Emma is a graduate student in Prof. Pam Silver’s lab and the Laboratory of Systems Pharmacology at Harvard Medical School. For most of her PhD, she has worked on engineering mammalian cells to produce novel steroids. Her current project uses proteomics to study the human innate immune response to DNA in the cytoplasm. Emma’s techniques are as eclectic as her interests; she has used CRISPR-Cas9, small molecule mass spectrometry, HPLC purification, NMR structure identification, protein structure modeling, and pharmacokinetics models in her research.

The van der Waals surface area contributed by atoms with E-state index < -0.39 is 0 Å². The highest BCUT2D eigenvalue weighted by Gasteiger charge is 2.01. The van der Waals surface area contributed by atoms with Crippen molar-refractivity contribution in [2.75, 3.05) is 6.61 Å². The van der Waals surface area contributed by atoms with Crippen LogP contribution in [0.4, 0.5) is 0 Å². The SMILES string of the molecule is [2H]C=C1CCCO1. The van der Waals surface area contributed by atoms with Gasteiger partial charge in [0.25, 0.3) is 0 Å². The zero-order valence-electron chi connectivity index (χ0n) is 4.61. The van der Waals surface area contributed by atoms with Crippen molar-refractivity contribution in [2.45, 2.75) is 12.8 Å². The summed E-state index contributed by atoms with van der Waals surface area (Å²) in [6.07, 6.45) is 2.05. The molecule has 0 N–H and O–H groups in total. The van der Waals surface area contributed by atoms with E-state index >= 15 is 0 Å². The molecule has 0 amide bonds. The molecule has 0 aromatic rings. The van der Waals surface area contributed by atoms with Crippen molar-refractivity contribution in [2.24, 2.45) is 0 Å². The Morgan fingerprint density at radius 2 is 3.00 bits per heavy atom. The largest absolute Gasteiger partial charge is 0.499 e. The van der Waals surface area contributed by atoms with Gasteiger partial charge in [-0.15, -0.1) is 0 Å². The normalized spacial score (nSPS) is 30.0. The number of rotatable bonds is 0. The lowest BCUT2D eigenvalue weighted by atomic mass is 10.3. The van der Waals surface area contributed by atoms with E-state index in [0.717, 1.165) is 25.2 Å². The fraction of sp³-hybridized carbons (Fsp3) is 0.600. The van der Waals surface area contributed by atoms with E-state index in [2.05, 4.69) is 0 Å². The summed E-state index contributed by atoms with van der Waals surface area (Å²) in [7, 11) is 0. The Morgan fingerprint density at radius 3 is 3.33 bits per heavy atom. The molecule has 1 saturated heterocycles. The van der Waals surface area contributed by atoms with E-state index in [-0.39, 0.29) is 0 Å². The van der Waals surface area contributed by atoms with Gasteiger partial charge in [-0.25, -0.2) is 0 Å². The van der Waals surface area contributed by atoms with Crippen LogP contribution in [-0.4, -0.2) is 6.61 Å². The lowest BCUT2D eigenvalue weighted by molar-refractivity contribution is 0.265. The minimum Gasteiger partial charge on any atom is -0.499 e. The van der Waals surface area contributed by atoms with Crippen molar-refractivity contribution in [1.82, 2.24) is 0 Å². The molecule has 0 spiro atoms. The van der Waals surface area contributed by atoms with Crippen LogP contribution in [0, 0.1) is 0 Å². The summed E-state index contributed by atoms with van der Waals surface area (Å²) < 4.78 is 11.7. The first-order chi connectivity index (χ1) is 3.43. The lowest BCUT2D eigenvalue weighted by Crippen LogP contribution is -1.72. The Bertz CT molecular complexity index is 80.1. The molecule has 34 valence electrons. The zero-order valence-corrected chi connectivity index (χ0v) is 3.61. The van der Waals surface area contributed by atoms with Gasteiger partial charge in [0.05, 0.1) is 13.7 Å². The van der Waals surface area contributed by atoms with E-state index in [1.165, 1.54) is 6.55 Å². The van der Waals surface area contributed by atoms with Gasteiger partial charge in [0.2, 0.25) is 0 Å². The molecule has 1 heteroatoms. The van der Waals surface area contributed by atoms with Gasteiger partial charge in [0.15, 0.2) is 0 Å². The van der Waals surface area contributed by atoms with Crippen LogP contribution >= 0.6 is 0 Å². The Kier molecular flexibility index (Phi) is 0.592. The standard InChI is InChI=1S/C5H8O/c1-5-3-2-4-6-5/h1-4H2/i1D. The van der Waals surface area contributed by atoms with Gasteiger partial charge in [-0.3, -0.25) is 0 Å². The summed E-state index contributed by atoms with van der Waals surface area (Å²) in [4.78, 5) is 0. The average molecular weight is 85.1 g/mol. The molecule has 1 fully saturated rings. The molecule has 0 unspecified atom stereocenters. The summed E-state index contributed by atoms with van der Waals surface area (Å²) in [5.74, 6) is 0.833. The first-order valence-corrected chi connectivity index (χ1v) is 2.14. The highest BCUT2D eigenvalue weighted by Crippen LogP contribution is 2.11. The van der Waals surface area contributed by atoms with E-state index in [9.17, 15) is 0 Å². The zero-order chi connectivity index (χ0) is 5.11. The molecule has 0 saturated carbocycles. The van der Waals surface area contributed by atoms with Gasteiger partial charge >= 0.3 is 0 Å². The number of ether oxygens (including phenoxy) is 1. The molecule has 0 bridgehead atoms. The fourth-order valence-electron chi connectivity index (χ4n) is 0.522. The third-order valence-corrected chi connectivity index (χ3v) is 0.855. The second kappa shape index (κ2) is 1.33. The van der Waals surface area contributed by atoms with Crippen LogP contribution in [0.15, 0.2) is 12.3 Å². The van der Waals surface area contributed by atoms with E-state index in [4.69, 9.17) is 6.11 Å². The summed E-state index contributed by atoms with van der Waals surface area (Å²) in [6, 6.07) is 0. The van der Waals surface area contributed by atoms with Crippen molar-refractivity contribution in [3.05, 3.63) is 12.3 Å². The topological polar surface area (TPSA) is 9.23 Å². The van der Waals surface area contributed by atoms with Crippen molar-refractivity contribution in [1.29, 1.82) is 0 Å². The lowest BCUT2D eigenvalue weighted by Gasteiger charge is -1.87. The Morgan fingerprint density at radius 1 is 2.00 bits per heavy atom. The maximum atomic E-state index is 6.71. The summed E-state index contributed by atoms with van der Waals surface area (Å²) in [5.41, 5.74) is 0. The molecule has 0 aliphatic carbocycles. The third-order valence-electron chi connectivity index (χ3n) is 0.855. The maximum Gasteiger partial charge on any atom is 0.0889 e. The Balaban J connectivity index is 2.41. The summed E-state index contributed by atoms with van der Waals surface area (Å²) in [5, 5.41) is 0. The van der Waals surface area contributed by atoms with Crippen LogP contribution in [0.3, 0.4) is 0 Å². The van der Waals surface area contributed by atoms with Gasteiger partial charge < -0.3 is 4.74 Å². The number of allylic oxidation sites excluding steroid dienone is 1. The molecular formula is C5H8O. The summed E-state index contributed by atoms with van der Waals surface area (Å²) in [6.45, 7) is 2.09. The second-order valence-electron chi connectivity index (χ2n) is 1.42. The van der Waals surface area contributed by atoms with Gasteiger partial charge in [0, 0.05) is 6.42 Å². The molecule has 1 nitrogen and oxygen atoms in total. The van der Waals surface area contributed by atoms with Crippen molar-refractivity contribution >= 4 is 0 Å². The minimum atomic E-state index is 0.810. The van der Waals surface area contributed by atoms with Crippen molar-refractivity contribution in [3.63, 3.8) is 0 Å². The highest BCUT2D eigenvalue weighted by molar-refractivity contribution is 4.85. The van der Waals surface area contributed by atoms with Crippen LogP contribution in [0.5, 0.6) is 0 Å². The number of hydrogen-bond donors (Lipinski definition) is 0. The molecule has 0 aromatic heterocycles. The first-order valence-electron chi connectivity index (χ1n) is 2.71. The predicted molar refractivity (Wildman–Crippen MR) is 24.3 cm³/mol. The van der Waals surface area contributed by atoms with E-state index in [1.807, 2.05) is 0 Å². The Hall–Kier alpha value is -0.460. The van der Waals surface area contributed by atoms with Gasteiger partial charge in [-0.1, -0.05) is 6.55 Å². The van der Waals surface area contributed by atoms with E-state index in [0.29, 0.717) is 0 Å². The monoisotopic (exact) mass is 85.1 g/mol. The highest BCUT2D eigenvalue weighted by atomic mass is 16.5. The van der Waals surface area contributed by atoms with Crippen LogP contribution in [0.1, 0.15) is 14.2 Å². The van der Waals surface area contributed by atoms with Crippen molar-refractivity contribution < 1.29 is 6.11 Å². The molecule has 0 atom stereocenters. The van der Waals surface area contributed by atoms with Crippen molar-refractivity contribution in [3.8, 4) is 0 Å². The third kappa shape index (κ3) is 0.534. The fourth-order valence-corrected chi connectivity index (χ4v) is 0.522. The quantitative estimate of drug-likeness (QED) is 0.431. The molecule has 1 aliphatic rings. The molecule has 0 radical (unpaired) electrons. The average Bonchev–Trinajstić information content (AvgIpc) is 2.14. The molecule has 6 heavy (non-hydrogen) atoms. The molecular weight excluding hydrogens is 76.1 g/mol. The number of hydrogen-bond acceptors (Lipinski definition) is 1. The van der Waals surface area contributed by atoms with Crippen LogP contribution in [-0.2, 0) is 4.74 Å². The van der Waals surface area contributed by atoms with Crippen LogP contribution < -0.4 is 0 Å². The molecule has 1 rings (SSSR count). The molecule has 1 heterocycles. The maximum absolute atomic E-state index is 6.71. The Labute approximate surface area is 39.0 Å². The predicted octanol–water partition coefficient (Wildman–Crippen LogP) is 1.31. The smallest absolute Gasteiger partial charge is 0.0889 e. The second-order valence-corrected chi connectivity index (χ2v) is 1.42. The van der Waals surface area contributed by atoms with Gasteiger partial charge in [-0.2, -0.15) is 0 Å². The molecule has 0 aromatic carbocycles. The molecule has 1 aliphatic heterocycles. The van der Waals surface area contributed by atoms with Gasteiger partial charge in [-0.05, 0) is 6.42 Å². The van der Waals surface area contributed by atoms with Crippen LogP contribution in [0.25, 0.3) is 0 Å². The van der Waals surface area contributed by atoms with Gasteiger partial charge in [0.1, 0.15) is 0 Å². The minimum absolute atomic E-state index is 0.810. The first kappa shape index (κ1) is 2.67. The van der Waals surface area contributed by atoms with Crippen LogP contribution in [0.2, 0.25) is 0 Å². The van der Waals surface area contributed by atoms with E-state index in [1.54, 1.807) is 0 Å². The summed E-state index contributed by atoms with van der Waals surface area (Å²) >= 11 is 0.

Emma graduated from Swarthmore College with a B.A. in Biochemistry in 2013. She earned High Honors in final exams for seminars in microbial metabolism, protein structure, and environmental chemistry. Her undergraduate thesis under Prof. Amy Vollmer studied E. coli with mutant Universal Stress Protein A variants. She used RNA microarrays to understand how their ethanol shock response was disrupted, segmenting the raw image files and analyzing the data in R herself. Emma entered the Chemical Biology PhD Program at Harvard University in 2013.